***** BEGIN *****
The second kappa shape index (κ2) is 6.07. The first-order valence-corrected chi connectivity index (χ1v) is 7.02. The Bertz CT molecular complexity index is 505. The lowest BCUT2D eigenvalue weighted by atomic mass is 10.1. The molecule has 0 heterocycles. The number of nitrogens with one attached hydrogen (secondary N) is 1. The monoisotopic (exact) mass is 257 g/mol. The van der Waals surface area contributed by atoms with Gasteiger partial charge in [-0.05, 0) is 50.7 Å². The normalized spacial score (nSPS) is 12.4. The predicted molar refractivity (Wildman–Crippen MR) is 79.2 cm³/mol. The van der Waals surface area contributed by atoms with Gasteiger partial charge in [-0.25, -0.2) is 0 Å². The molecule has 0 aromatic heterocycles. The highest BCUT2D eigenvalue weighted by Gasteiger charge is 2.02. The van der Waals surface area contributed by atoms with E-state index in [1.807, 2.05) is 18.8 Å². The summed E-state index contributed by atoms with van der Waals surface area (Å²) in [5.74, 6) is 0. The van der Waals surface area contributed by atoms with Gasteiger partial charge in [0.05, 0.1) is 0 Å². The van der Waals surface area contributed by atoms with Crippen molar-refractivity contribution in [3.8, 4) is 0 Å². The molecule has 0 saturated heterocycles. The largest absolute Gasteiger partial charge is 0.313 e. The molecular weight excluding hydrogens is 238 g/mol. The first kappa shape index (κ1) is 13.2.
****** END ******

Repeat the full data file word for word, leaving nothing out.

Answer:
The second kappa shape index (κ2) is 6.07. The first-order valence-corrected chi connectivity index (χ1v) is 7.02. The Bertz CT molecular complexity index is 505. The lowest BCUT2D eigenvalue weighted by atomic mass is 10.1. The molecule has 0 heterocycles. The number of nitrogens with one attached hydrogen (secondary N) is 1. The monoisotopic (exact) mass is 257 g/mol. The van der Waals surface area contributed by atoms with Gasteiger partial charge in [-0.05, 0) is 50.7 Å². The normalized spacial score (nSPS) is 12.4. The predicted molar refractivity (Wildman–Crippen MR) is 79.2 cm³/mol. The van der Waals surface area contributed by atoms with Gasteiger partial charge in [-0.25, -0.2) is 0 Å². The molecule has 0 aromatic heterocycles. The highest BCUT2D eigenvalue weighted by Gasteiger charge is 2.02. The van der Waals surface area contributed by atoms with E-state index in [1.807, 2.05) is 18.8 Å². The summed E-state index contributed by atoms with van der Waals surface area (Å²) in [5.74, 6) is 0. The van der Waals surface area contributed by atoms with Gasteiger partial charge in [0.05, 0.1) is 0 Å². The van der Waals surface area contributed by atoms with Crippen molar-refractivity contribution in [3.8, 4) is 0 Å². The molecule has 0 saturated heterocycles. The largest absolute Gasteiger partial charge is 0.313 e. The molecular weight excluding hydrogens is 238 g/mol. The first kappa shape index (κ1) is 13.2.